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Groups in Paso fetch deal for dog park

Paso Robles, which doesn’t allow dogs in its public parks, could have its first off-leash area for furry friends by the spring.

The City Council this month approved a deal to establish a temporary dog park on vacant city-owned land just east of the senior center on Scott Street until it can afford to build tennis courts on the site.

The project entails a 10-year lease with the San Luis Obispo Parks Open Space & Trails Foundation. The lease has yet to be passed. The park will be constructed and maintained by volunteers through the foundation’s Parks-4-Pups committee.

The estimated $35,000 project, slated to open April 1, is bankrolled through loans and donations. No city funds will be used.

It will be the first dog park in Paso Robles and the ninth in San Luis Obispo County, three of which are run by Parks-4-Pups.

“Although we had challenges along the way, it’s very satisfying for our group to make this gift to the city of Paso Robles,” Pups President Paula O’Farrell said. “It demonstrates the power of volunteers and potential of a grassroots effort.”

The new roughly 1-acre spot is modeled after Templeton’s volunteer-maintained Vineyard Dog Park with benches, kiosks, trees and wood chip ground cover.

The new site, named Sherwood Dog Park, wasn’t the first pick but ultimately became the best fit.

Larry Moore Park along the Salinas River was originally chosen for what was then to be called Riverbank Dog Park in fall 2010. But residents who opposed the park encouraged the group to move plans elsewhere.

Other sites included a triangular lot off Creston Road that was too small, and an open space off Kleck Road in Montebello Oaks that required an expensive access road.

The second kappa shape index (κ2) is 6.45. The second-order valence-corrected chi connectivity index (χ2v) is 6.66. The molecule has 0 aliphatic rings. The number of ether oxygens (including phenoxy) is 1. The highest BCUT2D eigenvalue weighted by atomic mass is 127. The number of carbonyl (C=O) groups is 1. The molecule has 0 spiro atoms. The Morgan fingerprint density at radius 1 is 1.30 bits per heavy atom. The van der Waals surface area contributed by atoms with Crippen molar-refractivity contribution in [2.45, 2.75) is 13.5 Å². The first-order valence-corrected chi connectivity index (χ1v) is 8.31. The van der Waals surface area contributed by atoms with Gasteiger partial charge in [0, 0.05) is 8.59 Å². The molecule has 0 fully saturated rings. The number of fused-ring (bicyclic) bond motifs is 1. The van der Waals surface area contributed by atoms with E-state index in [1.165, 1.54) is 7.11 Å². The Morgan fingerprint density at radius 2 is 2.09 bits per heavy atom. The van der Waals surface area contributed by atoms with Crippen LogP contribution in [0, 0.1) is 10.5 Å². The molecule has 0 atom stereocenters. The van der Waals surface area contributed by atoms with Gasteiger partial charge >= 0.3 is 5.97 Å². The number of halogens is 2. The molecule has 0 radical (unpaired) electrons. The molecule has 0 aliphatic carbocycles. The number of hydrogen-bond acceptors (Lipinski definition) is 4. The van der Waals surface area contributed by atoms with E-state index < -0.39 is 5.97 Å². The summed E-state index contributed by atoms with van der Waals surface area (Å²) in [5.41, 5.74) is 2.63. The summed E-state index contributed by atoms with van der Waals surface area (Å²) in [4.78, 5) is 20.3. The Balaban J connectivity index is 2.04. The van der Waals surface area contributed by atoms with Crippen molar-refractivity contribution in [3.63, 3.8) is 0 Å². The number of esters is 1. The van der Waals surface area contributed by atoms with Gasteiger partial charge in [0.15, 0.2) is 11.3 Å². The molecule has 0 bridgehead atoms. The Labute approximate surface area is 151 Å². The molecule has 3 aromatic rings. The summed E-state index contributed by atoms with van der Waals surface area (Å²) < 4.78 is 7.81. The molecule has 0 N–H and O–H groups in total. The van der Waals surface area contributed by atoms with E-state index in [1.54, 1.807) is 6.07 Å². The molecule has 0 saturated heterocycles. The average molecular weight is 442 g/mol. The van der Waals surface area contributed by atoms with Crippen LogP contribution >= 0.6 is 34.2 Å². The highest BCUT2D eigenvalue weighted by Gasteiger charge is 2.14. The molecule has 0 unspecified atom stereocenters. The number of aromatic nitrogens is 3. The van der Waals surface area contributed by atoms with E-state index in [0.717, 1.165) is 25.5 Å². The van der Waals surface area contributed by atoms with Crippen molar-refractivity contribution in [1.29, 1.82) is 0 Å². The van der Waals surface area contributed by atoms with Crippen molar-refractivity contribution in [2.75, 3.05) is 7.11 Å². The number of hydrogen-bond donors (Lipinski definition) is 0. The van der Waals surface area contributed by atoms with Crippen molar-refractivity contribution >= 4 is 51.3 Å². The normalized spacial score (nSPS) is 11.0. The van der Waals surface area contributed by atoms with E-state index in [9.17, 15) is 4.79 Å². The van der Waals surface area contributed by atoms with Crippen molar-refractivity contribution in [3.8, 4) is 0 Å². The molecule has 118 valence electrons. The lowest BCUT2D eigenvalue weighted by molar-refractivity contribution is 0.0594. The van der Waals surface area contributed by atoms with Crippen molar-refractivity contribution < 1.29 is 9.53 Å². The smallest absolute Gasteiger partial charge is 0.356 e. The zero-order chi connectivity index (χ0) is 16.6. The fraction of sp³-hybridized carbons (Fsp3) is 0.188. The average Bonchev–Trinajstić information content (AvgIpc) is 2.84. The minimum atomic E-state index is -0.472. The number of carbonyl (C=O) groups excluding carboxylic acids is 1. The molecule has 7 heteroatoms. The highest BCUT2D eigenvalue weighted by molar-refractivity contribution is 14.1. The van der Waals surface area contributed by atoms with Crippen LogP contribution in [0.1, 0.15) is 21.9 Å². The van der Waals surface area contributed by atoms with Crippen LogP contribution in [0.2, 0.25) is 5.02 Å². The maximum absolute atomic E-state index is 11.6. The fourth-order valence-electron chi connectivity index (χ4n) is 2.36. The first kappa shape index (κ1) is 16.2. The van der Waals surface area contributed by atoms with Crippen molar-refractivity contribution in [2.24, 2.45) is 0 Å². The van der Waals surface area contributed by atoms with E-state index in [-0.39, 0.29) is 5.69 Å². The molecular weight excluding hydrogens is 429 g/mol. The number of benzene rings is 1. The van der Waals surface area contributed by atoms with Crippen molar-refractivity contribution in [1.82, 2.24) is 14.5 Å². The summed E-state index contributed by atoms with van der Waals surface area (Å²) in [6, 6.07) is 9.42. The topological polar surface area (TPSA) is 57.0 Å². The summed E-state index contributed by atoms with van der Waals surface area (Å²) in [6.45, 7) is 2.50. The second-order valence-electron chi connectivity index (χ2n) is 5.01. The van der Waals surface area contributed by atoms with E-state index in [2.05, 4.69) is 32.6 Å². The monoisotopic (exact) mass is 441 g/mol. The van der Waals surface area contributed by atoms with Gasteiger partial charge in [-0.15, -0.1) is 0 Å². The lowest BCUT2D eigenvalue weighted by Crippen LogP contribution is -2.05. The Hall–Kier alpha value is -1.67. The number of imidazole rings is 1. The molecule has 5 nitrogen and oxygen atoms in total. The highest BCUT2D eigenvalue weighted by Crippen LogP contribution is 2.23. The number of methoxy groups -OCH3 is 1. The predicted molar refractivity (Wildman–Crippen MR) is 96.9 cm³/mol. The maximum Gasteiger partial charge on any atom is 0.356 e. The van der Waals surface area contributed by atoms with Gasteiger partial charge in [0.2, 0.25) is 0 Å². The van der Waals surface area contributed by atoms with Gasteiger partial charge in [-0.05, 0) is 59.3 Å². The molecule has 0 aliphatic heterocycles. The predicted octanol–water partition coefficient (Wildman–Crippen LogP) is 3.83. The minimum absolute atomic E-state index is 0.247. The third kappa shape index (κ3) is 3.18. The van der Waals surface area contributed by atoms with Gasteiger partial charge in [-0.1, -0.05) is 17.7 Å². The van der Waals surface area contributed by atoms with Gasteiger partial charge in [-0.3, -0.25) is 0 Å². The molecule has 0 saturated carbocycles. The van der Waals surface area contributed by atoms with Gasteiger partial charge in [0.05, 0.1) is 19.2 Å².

Neighbors around the new spot are seemingly happy with the addition. A door-to-door petition from the Pups group drew support.

The parcel wasn’t originally considered because the city had been saving it for new tennis courts when it could afford them.

Among the few issues were senior center parking impacts and concerns among local tennis players. The senior worries were quelled with outreach saying the dog park’s popular hours are after 5 p.m. on weekdays and during weekends when the center is closed. Eleven angled parking spaces are also included.

Some members of the North County Women’s Tennis Club worried that the dog park would delay construction of the tennis courts, while its other members support the park regardless.

Construction will begin in mid-January. The California Conservation Corps will help with labor, organizers said.The group encourages users to donate $25 for an annual pass or $1 per day for occasional visits to fund ongoing park maintenance. For more information, visit www.parks4pups.org.

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